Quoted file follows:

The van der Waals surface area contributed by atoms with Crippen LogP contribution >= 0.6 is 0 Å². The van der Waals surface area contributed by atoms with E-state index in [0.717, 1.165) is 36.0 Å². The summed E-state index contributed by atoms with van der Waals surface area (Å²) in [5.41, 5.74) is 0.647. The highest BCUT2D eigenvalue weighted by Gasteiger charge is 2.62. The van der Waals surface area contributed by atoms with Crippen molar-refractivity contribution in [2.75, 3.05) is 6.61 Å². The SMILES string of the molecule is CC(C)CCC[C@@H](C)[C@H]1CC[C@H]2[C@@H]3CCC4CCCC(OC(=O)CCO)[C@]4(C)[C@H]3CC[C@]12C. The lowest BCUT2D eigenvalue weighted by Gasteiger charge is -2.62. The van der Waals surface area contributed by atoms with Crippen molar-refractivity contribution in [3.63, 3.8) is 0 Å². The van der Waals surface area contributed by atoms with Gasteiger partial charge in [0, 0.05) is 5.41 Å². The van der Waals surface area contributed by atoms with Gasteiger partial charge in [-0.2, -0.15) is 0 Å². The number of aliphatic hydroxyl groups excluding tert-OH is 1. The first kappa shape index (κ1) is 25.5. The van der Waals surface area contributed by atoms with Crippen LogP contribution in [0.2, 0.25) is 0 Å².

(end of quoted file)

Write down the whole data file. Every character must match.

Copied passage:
The van der Waals surface area contributed by atoms with Crippen LogP contribution >= 0.6 is 0 Å². The van der Waals surface area contributed by atoms with E-state index in [0.717, 1.165) is 36.0 Å². The summed E-state index contributed by atoms with van der Waals surface area (Å²) in [5.41, 5.74) is 0.647. The highest BCUT2D eigenvalue weighted by Gasteiger charge is 2.62. The van der Waals surface area contributed by atoms with Crippen molar-refractivity contribution in [2.75, 3.05) is 6.61 Å². The SMILES string of the molecule is CC(C)CCC[C@@H](C)[C@H]1CC[C@H]2[C@@H]3CCC4CCCC(OC(=O)CCO)[C@]4(C)[C@H]3CC[C@]12C. The lowest BCUT2D eigenvalue weighted by Gasteiger charge is -2.62. The van der Waals surface area contributed by atoms with Crippen molar-refractivity contribution in [3.63, 3.8) is 0 Å². The van der Waals surface area contributed by atoms with Gasteiger partial charge in [0, 0.05) is 5.41 Å². The van der Waals surface area contributed by atoms with Gasteiger partial charge in [-0.2, -0.15) is 0 Å². The number of aliphatic hydroxyl groups excluding tert-OH is 1. The first kappa shape index (κ1) is 25.5. The van der Waals surface area contributed by atoms with Crippen LogP contribution in [0.2, 0.25) is 0 Å².